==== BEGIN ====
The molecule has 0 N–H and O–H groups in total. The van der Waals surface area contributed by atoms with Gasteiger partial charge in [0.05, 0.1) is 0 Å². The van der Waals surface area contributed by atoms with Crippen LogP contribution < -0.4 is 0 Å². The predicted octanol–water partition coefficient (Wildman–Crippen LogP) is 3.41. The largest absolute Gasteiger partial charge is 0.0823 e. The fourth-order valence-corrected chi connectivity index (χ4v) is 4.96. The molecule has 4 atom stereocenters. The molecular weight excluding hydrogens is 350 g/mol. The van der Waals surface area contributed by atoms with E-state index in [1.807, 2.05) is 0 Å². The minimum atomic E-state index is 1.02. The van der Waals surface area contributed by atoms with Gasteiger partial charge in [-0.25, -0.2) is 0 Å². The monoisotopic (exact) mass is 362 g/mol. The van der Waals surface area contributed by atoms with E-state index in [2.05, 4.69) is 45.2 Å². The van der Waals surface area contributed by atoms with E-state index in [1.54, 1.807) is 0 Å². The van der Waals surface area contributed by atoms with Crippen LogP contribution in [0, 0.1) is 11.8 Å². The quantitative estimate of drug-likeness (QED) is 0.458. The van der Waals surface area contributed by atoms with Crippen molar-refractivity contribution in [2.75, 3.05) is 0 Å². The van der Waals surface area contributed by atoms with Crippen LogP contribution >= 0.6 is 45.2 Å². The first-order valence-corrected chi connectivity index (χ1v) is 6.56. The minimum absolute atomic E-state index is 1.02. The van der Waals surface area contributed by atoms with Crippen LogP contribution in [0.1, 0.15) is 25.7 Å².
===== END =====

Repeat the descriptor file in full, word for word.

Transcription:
The molecule has 0 N–H and O–H groups in total. The van der Waals surface area contributed by atoms with Gasteiger partial charge in [0.05, 0.1) is 0 Å². The van der Waals surface area contributed by atoms with Crippen LogP contribution < -0.4 is 0 Å². The predicted octanol–water partition coefficient (Wildman–Crippen LogP) is 3.41. The largest absolute Gasteiger partial charge is 0.0823 e. The fourth-order valence-corrected chi connectivity index (χ4v) is 4.96. The molecule has 4 atom stereocenters. The molecular weight excluding hydrogens is 350 g/mol. The van der Waals surface area contributed by atoms with E-state index in [1.807, 2.05) is 0 Å². The minimum atomic E-state index is 1.02. The van der Waals surface area contributed by atoms with Gasteiger partial charge in [-0.25, -0.2) is 0 Å². The monoisotopic (exact) mass is 362 g/mol. The van der Waals surface area contributed by atoms with E-state index in [2.05, 4.69) is 45.2 Å². The van der Waals surface area contributed by atoms with E-state index in [1.54, 1.807) is 0 Å². The van der Waals surface area contributed by atoms with Crippen LogP contribution in [0, 0.1) is 11.8 Å². The quantitative estimate of drug-likeness (QED) is 0.458. The van der Waals surface area contributed by atoms with Crippen molar-refractivity contribution in [2.75, 3.05) is 0 Å². The van der Waals surface area contributed by atoms with Crippen LogP contribution >= 0.6 is 45.2 Å². The first-order valence-corrected chi connectivity index (χ1v) is 6.56. The minimum absolute atomic E-state index is 1.02. The van der Waals surface area contributed by atoms with Crippen LogP contribution in [0.1, 0.15) is 25.7 Å².